Verizon Communications has decided to pocket most of the savings from the cancellation of a government surcharge on digital subscriber lines, despite calls from consumer groups to pass on the savings on to users.
Verizon, one of the biggest U.S. telecoms companies, used to charge DSL customers a monthly fee of $1.25 or $2.83, depending on connection speeds, for a government fund to help bring service to lower-income and rural areas.
The government stopped charging that fee on August 14, but Verizon will instead impose a new monthly surcharge of $1.20 or $2.70, beginning August 26, which it said was to help subsidize connection costs.
"There's a lot of cost associated with the service and this is a way we've elected to recover a portion of that cost," said Verizon spokeswoman Bobbi Henson on Tuesday.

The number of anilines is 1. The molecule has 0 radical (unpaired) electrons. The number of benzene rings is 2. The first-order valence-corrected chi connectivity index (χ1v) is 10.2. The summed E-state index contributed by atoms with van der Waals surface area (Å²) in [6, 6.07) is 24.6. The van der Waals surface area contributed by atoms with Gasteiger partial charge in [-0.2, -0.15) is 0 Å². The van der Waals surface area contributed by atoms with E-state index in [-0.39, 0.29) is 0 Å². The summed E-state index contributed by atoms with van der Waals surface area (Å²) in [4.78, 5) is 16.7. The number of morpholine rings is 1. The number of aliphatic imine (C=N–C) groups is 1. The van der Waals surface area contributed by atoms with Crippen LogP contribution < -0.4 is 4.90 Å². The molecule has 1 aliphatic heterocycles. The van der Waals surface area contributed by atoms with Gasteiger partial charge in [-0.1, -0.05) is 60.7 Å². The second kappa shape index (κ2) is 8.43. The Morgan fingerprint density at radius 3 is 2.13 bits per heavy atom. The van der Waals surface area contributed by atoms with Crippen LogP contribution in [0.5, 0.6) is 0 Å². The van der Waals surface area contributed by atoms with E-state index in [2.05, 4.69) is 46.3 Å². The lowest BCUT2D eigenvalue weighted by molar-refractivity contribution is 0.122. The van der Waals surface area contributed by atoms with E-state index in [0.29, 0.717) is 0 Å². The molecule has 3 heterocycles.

By introducing the new surcharge as the previous fee ended, Verizon hoped to minimize the impact on customers, she said.
But consumer groups like the Consumer Federation of America said DSL customers should not have to pay a new fee.
"They charge so much for that already. The simple fact is they have market power," said Mark Cooper, an official at the Consumer Federation of America.
Verizon's latest earnings report in August showed it had a total 6.1 million broadband customers, although 375,000 were connected to its more advanced fiber-optic network called FiOS.
Copyright 2006 Reuters Limited.
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